Current Affairs 5 th Oct 2017





  • The marquee National Mission for Clean Ganga (NMCG) will establish a turtle sanctuary in Allahabad, as part of efforts to protect the rich aquatic biodiversity of river Ganga from escalating anthropogenic pressures.
  • The project at an estimated cost Rs. 1.34 crore would contribute to the sustenance of more than 2,000 aquatic species, including threatened gharials, dolphins and turtles in the Ganga.
  • The Ganga and Yamuna at Allahabad are home to some of the most endangered fauna like turtles ( Batagur kachuga, Batagur dhongoka, Nilssonia gangetica, Chitra indica, Hardella thurjii etc.), the National Aquatic Animal — Gangetic dolphin (Platanista gangetica ), the Gharial ( Gavialis gangeticus ) and numerous migratory and resident birds.
  • The government had planned such a sanctuary in Varanasi in 1989 under the Ganga Action Plan-I.



1.Ganga Action Plan Phase I & II

  • Prime Minister Rajiv Gandhi launched Phase I in 1985, covering 25 Ganga towns in three states; Rs 862.59 crore were spent.
  • Phase II covered 59 towns in five states; Rs 505.31 cr were spent. Rivers such as Yamuna, Gomti, Damodar, Mahananda had separate action plans.

2.Mission Clean Ganga

  • “Mission Clean Ganga” project started on 31 December 2009 with the objective that by 2020, no industrial waste would be released in the river without its treatment, with the total budget of around Rs.15,000 crore.

3 . Namami Gange Programme

  • Namami Gange Programme, an integrated conservation mission, was approved as the flagship programme by the government in June 2014 with budget outlay of ₹20,000 crore to accomplish the twin objectives of effective abatement of pollution, conservation and rejuvenation of the Ganga.

4 . Clean Ganga Fund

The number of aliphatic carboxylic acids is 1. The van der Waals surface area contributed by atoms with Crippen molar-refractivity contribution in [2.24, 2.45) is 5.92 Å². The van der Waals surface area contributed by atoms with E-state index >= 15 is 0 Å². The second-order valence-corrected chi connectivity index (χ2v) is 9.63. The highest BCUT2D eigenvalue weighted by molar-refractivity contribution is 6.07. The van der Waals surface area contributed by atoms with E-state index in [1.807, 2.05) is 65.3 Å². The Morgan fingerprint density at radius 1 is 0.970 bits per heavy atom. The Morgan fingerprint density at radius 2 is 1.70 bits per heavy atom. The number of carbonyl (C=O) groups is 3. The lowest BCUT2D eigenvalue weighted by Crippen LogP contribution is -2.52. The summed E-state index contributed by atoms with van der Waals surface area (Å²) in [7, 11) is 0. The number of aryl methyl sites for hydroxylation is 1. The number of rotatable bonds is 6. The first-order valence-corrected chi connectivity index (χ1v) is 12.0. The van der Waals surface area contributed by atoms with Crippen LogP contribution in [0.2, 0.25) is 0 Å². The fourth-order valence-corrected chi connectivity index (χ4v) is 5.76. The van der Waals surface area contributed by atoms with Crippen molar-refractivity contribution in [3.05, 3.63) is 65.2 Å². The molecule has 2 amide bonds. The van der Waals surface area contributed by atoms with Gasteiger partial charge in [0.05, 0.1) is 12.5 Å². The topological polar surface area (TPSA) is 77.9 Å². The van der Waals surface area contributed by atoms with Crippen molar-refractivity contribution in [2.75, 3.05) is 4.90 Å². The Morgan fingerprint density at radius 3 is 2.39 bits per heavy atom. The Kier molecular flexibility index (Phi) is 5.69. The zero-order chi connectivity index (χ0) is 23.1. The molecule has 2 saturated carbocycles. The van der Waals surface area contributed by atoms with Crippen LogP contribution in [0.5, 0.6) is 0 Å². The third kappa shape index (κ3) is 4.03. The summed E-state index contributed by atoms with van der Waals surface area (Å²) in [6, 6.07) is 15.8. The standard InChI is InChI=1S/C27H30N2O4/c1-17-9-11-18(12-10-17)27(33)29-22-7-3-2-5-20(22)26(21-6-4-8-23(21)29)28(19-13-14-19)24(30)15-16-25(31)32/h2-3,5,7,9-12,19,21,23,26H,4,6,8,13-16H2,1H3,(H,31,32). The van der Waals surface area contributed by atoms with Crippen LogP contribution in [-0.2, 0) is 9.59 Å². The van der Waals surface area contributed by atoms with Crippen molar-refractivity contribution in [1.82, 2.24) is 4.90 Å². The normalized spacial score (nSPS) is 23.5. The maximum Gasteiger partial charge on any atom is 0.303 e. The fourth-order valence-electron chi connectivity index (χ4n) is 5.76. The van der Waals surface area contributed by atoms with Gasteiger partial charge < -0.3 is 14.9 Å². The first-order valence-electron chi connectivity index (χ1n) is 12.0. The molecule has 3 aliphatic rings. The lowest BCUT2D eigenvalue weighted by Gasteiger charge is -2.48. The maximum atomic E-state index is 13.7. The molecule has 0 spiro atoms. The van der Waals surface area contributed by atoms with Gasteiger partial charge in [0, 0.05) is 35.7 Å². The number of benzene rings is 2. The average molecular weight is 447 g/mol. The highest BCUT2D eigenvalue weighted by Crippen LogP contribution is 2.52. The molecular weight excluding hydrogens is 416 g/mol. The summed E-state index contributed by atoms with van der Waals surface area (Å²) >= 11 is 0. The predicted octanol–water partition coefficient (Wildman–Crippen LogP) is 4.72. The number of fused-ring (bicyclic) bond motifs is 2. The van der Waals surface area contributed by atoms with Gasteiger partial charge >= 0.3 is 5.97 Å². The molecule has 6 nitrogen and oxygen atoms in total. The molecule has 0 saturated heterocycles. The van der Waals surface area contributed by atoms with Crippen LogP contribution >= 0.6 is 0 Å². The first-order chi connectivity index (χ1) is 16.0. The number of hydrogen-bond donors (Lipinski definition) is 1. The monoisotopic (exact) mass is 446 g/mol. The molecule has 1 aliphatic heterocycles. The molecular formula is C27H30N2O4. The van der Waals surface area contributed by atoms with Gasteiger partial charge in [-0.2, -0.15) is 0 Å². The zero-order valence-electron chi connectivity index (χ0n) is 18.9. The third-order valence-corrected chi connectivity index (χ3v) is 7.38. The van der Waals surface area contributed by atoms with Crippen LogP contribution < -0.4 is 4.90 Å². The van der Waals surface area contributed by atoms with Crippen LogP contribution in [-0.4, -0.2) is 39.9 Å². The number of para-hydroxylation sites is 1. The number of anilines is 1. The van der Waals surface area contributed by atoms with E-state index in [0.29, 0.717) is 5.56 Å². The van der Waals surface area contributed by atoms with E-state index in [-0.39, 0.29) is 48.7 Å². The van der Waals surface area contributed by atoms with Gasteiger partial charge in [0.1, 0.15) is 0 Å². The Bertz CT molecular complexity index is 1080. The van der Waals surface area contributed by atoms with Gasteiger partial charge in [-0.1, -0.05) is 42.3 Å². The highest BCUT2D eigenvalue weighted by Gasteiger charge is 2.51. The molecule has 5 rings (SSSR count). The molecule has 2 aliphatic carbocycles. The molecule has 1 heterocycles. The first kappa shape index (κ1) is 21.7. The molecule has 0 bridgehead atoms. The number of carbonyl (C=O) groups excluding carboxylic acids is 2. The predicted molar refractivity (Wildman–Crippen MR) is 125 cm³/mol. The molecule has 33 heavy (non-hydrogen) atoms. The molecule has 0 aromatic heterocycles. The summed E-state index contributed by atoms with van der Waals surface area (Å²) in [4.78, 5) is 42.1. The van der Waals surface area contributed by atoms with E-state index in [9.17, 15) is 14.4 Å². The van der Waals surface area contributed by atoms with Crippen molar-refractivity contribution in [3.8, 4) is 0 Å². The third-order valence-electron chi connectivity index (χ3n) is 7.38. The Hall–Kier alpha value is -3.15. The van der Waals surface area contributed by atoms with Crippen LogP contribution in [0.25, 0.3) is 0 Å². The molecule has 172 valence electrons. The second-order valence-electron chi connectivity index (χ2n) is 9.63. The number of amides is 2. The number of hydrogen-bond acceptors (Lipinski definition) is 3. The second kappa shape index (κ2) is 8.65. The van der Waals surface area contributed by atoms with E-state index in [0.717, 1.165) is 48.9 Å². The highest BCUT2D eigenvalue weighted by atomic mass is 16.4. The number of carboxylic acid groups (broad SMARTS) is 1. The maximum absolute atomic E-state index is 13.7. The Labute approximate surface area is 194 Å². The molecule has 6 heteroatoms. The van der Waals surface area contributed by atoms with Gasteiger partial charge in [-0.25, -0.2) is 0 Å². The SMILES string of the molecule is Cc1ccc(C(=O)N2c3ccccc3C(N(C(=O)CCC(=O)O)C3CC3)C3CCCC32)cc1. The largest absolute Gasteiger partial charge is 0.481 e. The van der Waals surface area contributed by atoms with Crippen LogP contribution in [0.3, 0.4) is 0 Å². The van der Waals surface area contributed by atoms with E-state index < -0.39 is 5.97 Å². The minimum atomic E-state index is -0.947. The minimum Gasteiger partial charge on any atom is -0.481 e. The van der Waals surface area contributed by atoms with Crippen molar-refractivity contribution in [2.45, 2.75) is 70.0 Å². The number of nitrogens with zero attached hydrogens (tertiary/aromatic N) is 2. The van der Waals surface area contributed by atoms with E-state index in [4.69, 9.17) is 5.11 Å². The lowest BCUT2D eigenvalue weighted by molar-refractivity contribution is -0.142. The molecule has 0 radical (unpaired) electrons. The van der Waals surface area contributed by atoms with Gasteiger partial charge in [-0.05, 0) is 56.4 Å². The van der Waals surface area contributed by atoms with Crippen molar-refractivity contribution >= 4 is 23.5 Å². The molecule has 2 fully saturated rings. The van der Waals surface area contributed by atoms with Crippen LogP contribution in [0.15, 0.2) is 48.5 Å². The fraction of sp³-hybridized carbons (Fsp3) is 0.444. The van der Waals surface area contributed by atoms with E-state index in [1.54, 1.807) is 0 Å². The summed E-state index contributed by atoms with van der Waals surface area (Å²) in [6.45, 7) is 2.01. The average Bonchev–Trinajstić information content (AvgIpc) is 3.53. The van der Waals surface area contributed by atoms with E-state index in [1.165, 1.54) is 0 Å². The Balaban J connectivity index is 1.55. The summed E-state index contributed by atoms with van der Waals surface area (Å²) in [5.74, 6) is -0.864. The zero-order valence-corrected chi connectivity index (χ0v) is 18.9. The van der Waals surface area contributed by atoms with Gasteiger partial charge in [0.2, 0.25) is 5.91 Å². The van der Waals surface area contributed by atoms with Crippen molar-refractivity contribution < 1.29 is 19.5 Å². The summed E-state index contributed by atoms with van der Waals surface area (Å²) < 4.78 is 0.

• The Union Cabinet gave its approval for setting up of Clean Ganga Fund in September 2014 with the aim of utilising the collection for various activities under the Namami Gange programme for cleaning the Ganga.

5. National Mission for Clean Ganga (NMCG)

  • The National Mission for Clean Ganga (NMCG) is the implementation wing of National Ganga Council which was set up in October 2016 under the River Ganga (Rejuvenation, Protection and Management) Authorities order 2016.
  • The order dissolved National Ganga River Basin Authority.
  • The aim is to clean the Ganga and its tributaries in a comprehensive manner.

6 . Human Status

  • In January 2017, the Uttarakhand High Court accorded status of ‘living entities’ to Ganga, Yamuna and its tributaries.





  • The Vice-Chairman of the NITI Aayog will be heading a committee to study and offer suggestions on how to better utilise the water resources in the Northeastern region.
  • The Committee would submit its report by June 2018.
  • The committee would facilitate optimising benefits of appropriate water management in the form of hydro-electric power, agriculture, bio-diversity conservation, reduced flood damage erosion, inland water transport, forestry, fishery and eco-tourism.





  • NITI Aayog’s Draft National Energy Policy (DNEP) predicts that between now and 2040, there will be a quantum leap in the uptake of renewable energy together with a drastic reduction in fossil fuel energy intensity.
  • Because of economic and population growth, India’s annual per-capita electricity consumption is expected to triple, from 1075 kWh in 2015-16 to over 2900 kWh in 2040.
  • The DNEP assumes 100% electrification throughout India in the near term
  •   But the DNEP fails to consider several critical issues involved in the ongoing energy transition.

Based on coal

  • Despite the fact that existing coal plants are running at low efficiencies, the DNEP relies on coal power to sustain the nation’s base load requirement to meet rising energy demand. It proposes that coal will fuel 67% of India’s power generation in 2022.
  • The first anomaly is that while India claims it will make a big push for renewables, it will continue to rely on coal for its baseload generation.While renewables grow, coal power grows too. This duality is possible because India did not commit to any actual reductions in its greenhouse gas emissions at the Paris climate meeting in 2015.